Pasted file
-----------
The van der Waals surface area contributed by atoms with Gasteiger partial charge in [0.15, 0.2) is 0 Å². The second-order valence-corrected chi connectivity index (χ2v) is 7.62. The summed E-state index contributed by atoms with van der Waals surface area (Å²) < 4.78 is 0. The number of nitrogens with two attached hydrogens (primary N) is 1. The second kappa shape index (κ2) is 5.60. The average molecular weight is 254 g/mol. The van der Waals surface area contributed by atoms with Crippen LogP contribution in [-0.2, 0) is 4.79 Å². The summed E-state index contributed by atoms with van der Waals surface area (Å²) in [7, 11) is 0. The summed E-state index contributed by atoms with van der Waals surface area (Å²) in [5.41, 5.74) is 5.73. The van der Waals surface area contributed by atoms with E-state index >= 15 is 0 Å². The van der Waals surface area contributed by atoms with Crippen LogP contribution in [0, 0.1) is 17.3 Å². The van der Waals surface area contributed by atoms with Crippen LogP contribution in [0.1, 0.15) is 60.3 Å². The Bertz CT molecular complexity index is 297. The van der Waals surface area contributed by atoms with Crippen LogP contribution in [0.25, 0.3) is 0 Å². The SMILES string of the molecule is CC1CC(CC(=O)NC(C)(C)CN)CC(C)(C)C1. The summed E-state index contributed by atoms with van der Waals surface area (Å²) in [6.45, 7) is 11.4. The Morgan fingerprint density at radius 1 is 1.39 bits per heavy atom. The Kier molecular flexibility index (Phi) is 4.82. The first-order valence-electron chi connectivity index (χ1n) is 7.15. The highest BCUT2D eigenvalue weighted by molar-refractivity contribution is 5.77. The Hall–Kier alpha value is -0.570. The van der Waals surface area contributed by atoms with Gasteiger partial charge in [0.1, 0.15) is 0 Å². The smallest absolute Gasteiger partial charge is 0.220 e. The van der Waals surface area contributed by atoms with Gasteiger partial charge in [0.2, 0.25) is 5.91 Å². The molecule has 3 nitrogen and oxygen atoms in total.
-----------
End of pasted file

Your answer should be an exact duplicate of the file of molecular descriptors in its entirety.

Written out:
The van der Waals surface area contributed by atoms with Gasteiger partial charge in [0.15, 0.2) is 0 Å². The second-order valence-corrected chi connectivity index (χ2v) is 7.62. The summed E-state index contributed by atoms with van der Waals surface area (Å²) < 4.78 is 0. The number of nitrogens with two attached hydrogens (primary N) is 1. The second kappa shape index (κ2) is 5.60. The average molecular weight is 254 g/mol. The van der Waals surface area contributed by atoms with Crippen LogP contribution in [-0.2, 0) is 4.79 Å². The summed E-state index contributed by atoms with van der Waals surface area (Å²) in [7, 11) is 0. The summed E-state index contributed by atoms with van der Waals surface area (Å²) in [5.41, 5.74) is 5.73. The van der Waals surface area contributed by atoms with E-state index >= 15 is 0 Å². The van der Waals surface area contributed by atoms with Crippen LogP contribution in [0, 0.1) is 17.3 Å². The van der Waals surface area contributed by atoms with Crippen LogP contribution in [0.1, 0.15) is 60.3 Å². The Bertz CT molecular complexity index is 297. The van der Waals surface area contributed by atoms with Crippen LogP contribution in [0.25, 0.3) is 0 Å². The SMILES string of the molecule is CC1CC(CC(=O)NC(C)(C)CN)CC(C)(C)C1. The summed E-state index contributed by atoms with van der Waals surface area (Å²) in [6.45, 7) is 11.4. The Morgan fingerprint density at radius 1 is 1.39 bits per heavy atom. The Kier molecular flexibility index (Phi) is 4.82. The first-order valence-electron chi connectivity index (χ1n) is 7.15. The highest BCUT2D eigenvalue weighted by molar-refractivity contribution is 5.77. The Hall–Kier alpha value is -0.570. The van der Waals surface area contributed by atoms with Gasteiger partial charge in [0.1, 0.15) is 0 Å². The smallest absolute Gasteiger partial charge is 0.220 e. The van der Waals surface area contributed by atoms with Gasteiger partial charge in [0.2, 0.25) is 5.91 Å². The molecule has 3 nitrogen and oxygen atoms in total.